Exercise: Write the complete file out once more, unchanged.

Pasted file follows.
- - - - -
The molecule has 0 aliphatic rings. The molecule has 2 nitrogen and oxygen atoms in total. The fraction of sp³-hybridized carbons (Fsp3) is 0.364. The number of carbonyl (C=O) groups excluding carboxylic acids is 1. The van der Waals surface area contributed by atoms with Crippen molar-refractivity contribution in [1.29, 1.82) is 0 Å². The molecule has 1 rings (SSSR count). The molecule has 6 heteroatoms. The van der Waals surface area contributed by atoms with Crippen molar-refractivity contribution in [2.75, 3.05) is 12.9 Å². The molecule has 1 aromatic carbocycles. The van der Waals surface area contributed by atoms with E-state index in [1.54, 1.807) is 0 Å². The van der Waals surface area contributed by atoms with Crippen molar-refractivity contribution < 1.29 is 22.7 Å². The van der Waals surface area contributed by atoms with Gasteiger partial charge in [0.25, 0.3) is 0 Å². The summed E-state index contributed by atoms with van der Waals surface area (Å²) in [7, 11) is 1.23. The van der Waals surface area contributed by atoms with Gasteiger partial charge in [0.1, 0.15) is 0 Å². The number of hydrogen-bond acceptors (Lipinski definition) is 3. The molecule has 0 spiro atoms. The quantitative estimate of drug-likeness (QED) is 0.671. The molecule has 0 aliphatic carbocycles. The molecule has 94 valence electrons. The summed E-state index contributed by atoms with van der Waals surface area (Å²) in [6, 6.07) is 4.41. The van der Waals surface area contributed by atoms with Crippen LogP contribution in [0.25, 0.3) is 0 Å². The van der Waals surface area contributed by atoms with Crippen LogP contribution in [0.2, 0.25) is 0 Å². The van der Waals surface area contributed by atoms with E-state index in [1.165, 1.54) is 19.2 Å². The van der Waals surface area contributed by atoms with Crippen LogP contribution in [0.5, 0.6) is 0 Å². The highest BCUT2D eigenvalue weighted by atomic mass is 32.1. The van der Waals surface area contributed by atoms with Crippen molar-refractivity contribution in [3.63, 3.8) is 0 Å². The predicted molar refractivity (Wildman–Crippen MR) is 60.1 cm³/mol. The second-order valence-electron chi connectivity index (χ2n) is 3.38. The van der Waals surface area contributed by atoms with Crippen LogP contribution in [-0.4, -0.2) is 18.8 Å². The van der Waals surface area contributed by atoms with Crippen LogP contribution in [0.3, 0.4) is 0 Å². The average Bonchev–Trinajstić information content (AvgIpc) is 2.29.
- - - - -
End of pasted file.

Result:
The molecule has 0 aliphatic rings. The molecule has 2 nitrogen and oxygen atoms in total. The fraction of sp³-hybridized carbons (Fsp3) is 0.364. The number of carbonyl (C=O) groups excluding carboxylic acids is 1. The van der Waals surface area contributed by atoms with Crippen molar-refractivity contribution in [1.29, 1.82) is 0 Å². The molecule has 1 rings (SSSR count). The molecule has 6 heteroatoms. The van der Waals surface area contributed by atoms with Crippen molar-refractivity contribution in [2.75, 3.05) is 12.9 Å². The molecule has 1 aromatic carbocycles. The van der Waals surface area contributed by atoms with E-state index in [1.54, 1.807) is 0 Å². The van der Waals surface area contributed by atoms with Crippen molar-refractivity contribution < 1.29 is 22.7 Å². The van der Waals surface area contributed by atoms with Gasteiger partial charge in [0.25, 0.3) is 0 Å². The summed E-state index contributed by atoms with van der Waals surface area (Å²) in [7, 11) is 1.23. The van der Waals surface area contributed by atoms with Gasteiger partial charge in [0.1, 0.15) is 0 Å². The number of hydrogen-bond acceptors (Lipinski definition) is 3. The molecule has 0 spiro atoms. The quantitative estimate of drug-likeness (QED) is 0.671. The molecule has 0 aliphatic carbocycles. The molecule has 94 valence electrons. The summed E-state index contributed by atoms with van der Waals surface area (Å²) in [6, 6.07) is 4.41. The van der Waals surface area contributed by atoms with Crippen LogP contribution in [0.25, 0.3) is 0 Å². The van der Waals surface area contributed by atoms with Crippen LogP contribution in [0.2, 0.25) is 0 Å². The van der Waals surface area contributed by atoms with E-state index in [1.165, 1.54) is 19.2 Å². The van der Waals surface area contributed by atoms with Crippen LogP contribution in [0.5, 0.6) is 0 Å². The highest BCUT2D eigenvalue weighted by atomic mass is 32.1. The van der Waals surface area contributed by atoms with Crippen molar-refractivity contribution in [3.63, 3.8) is 0 Å². The predicted molar refractivity (Wildman–Crippen MR) is 60.1 cm³/mol. The second-order valence-electron chi connectivity index (χ2n) is 3.38. The van der Waals surface area contributed by atoms with Crippen LogP contribution in [-0.4, -0.2) is 18.8 Å². The van der Waals surface area contributed by atoms with Crippen LogP contribution in [0.3, 0.4) is 0 Å². The average Bonchev–Trinajstić information content (AvgIpc) is 2.29.